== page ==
TISINGER: Give Potter a chance

Sarah Tisinger

My second confession this semester: I am a huge Harry Potter fan. Don’t worry, I’m not the type to dress up and wait in line at midnight book releases. Well, all right, I only did that once.

The decision to release the movie “Harry Potter and the Half-Blood Prince” next year created a major disappointment among loyal fans. Mid-August, Warner Bros. decided to push back the release from Nov. 21 of this year until  next July 17. Alan Horn, president and chief operating officer for Warner Bros., claims the switch is to help the success of the movie.

“We know the summer season is an ideal window for a family tent pole release, as proven by the success of our last ‘Harry Potter’ film, which is the second highest-grossing film in the franchise, behind only the first installment,” Horn says. “Additionally, like every other studio, we are still feeling the repercussions of the writers’ strike, which impacted the readiness of scripts for other films — changing the competitive landscape for 2009 and offering new windows of opportunity that we wanted to take advantage of.”

It is noticeable that Warner Bros. has not mentioned any threat from the soon-to-be-released “Twilight.” The movie is based off the best-seller book  “Twilight,” written by Stephenie Meyer, and is the first in the four-book series that has captured readers with stories of a gorgeous and mysterious vampire.

“Not since Harry Potter has a book-to-film journey inspired so much enthusiasm — or so much anxiety,” claimed Entertainment Weekly. The movie has been considered one of the most anticipated movies of the year.

The two series not only share fans, but an actor as well. Robert Pattinson, also known as the attractive Cedric Diggory of the Harry Potter and the Goblet of Fire movie, plays the lead male in Twilight. However, not all agree that Twilight should be much of a threat to the popularity of Harry Potter.

“’Twilight’ is sort of like the ‘Hannah Montana’ of literature,” Alex Carpenter, guitarist for the popular band The Remus Lupins, explained to MTV News. “If you’re outside the 14 to 16-year-old age range, you might listen to it, and it might get stuck in your head, but it’s not good literature. It’s not really enriching your life the way ‘Harry Potter’ might.”

As a reader of both, I have to agree. Twilight is definitely a fast read with interesting plots and characters. Readers can’t help but wonder whether the relationship between Bella and her undead boyfriend— whose will to not bite her neck is shaky— will work. However intriguing the books are, they cannot compare to the seven book series of Harry Potter.

As cheesy as it sounds, I am able to say, in the nerdiest way possible, that the Harry Potter series improved my life. I can never forget my childhood years and how I felt like the slowest reader in my first and second grade classes. I’d skip lines or words and was constantly self-conscious reading aloud in class to the point where, in fifth grade, I still refused to read a book longer than 100 pages.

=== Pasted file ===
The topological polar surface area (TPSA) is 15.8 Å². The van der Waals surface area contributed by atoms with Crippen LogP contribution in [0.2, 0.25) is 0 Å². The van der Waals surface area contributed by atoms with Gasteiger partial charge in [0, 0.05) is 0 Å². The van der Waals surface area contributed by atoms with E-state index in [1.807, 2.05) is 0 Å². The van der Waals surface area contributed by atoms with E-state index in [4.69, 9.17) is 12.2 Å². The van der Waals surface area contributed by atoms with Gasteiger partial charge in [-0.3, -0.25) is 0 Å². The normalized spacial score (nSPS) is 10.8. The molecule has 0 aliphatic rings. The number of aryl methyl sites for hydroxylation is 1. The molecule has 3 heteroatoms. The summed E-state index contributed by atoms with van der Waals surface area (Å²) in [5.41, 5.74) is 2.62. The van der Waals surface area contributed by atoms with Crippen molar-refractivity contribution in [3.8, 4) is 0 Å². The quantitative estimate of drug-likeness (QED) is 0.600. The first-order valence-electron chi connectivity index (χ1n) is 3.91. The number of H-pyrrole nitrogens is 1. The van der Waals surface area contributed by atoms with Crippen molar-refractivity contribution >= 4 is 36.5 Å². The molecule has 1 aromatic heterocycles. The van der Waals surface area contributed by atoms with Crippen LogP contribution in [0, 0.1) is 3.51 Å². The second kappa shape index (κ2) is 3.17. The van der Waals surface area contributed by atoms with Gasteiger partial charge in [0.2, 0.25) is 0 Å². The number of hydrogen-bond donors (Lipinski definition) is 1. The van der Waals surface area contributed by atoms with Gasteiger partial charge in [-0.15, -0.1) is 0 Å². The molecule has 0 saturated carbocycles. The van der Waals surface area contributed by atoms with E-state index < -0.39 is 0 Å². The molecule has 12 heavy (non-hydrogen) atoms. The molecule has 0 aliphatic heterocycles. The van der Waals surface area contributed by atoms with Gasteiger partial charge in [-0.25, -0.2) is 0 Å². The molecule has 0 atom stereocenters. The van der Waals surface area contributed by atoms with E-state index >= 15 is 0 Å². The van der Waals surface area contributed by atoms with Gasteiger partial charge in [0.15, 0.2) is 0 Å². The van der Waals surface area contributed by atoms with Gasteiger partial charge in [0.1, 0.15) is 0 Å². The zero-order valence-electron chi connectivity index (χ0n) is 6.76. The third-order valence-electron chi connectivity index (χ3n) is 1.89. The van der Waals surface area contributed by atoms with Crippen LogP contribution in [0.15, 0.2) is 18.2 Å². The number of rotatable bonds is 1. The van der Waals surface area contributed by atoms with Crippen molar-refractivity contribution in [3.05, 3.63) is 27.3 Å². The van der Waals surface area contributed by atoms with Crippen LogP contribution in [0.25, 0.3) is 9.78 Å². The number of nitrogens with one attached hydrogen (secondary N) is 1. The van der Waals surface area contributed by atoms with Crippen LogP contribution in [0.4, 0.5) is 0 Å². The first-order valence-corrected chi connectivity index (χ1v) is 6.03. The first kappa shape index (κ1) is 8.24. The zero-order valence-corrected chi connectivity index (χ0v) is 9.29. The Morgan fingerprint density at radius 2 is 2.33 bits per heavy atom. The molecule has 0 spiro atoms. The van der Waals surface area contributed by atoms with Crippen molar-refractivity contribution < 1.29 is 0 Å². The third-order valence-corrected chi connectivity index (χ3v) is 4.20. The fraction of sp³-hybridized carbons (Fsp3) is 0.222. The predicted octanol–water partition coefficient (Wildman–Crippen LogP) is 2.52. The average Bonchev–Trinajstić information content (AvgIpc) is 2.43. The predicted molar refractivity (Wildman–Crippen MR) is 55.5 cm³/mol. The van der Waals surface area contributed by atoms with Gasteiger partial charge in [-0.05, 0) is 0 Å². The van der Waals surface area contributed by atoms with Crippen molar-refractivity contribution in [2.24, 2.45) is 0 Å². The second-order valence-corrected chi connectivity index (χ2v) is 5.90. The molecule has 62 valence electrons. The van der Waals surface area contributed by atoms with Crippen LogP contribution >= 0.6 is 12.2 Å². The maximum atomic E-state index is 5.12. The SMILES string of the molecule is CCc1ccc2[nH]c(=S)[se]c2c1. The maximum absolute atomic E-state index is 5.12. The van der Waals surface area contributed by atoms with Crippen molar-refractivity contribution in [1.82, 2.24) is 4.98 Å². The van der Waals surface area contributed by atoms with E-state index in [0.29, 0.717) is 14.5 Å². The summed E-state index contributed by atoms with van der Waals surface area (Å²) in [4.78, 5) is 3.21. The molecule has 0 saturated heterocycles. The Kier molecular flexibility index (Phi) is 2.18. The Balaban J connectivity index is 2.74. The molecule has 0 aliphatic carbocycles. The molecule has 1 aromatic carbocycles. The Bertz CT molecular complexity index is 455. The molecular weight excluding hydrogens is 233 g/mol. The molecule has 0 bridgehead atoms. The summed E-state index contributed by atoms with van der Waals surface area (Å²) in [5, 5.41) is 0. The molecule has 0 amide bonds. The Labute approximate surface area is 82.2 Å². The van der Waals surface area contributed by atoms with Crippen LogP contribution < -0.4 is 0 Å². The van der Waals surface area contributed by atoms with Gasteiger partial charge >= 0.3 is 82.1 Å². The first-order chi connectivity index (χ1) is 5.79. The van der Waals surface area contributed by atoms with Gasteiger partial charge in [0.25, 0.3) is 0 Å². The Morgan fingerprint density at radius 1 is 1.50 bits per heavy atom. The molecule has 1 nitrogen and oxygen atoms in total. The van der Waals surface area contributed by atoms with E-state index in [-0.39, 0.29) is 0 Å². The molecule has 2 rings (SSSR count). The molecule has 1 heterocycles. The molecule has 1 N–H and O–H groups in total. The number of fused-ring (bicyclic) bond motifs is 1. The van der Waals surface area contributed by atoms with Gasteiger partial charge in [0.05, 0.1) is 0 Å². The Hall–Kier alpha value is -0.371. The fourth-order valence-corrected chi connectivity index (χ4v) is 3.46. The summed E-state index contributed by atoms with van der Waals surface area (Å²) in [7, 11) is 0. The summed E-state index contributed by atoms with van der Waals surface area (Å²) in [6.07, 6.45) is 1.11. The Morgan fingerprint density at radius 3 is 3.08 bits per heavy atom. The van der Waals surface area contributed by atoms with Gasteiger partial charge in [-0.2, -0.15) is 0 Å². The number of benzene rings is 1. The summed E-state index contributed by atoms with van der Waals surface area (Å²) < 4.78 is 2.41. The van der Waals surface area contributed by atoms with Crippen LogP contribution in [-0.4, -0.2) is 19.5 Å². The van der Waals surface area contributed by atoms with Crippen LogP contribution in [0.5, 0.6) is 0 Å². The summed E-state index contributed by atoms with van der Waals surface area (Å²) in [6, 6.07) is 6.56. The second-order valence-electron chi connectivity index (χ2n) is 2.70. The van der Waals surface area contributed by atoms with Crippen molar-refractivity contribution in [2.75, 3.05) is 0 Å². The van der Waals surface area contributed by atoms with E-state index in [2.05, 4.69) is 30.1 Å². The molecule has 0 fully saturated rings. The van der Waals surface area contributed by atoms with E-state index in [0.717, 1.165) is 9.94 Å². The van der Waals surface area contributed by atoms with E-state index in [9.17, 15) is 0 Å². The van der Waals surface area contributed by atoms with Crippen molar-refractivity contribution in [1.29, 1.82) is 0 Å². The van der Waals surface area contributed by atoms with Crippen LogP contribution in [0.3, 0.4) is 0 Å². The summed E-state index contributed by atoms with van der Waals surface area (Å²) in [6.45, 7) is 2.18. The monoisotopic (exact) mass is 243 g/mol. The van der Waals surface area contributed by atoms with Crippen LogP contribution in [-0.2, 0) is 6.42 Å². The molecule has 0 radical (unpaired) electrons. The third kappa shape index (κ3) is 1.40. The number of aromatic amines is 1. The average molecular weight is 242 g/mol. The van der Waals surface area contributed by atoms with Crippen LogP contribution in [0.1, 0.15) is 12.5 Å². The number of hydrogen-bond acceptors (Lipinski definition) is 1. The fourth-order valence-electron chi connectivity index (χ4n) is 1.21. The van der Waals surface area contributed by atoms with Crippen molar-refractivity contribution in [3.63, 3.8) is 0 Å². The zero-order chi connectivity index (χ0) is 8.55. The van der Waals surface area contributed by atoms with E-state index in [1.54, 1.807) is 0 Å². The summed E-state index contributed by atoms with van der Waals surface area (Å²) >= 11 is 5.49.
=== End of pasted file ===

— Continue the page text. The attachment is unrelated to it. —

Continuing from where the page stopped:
I remember the vacation over which my mother, an assistant librarian, forced me to read Harry Potter and the Sorcerer’s Stone. At first I refused stubbornly, but finally succumbed at the prospect of a multiple hours in a car with nothing else to do. By the time the first few chapters were behind me, I was irreversibly hooked.

A few days later, I started the second book. By the time I got home, I was already waiting for the third, and only a short few weeks later, Harry Potter and the Goblet of Fire arrived at our doorstep, having been pre-ordered. I convinced my mother that I should get to read it first and was done within a week.

After that, I realized I’d read a book that was longer than 700 pages and was very proud of myself. I started to read everything I could get my hands on. The seventh book was released between my senior year of high school and my freshman year of college. I had grown up close to the same age as the characters and had developed a huge crush on Rupert Grint, but after that summer I was definitely ready to face college. Others my age feel the same.

“I started reading Harry Potter in the fifth grade and I’ve been reading them ever since,” says Heather VanDeWostine, sophomore in animal science. “Whenever the books would come out I’d order them ahead of time, and once I got them they were done within 24 hours.”

The books are written with a brilliance that can only be truly appreciated in retrospect. The severe amount of planning and foreshadowing was crucial to the series and pulled the books together in the end. The characters were lovable (or hated), and who can forget the witty comic relief? Now I read Jane Austen, Shakespeare and Thoreau and have found a passion for both reading and writing. I owe a lot to those books, and my mother, and hope that some of you skeptics can realize that we Harry Potter fans may be nerds, but we recognize great literature.

 — Sarah Tisinger is a sophomore in pre-journalism and mass communication from Bettendorf.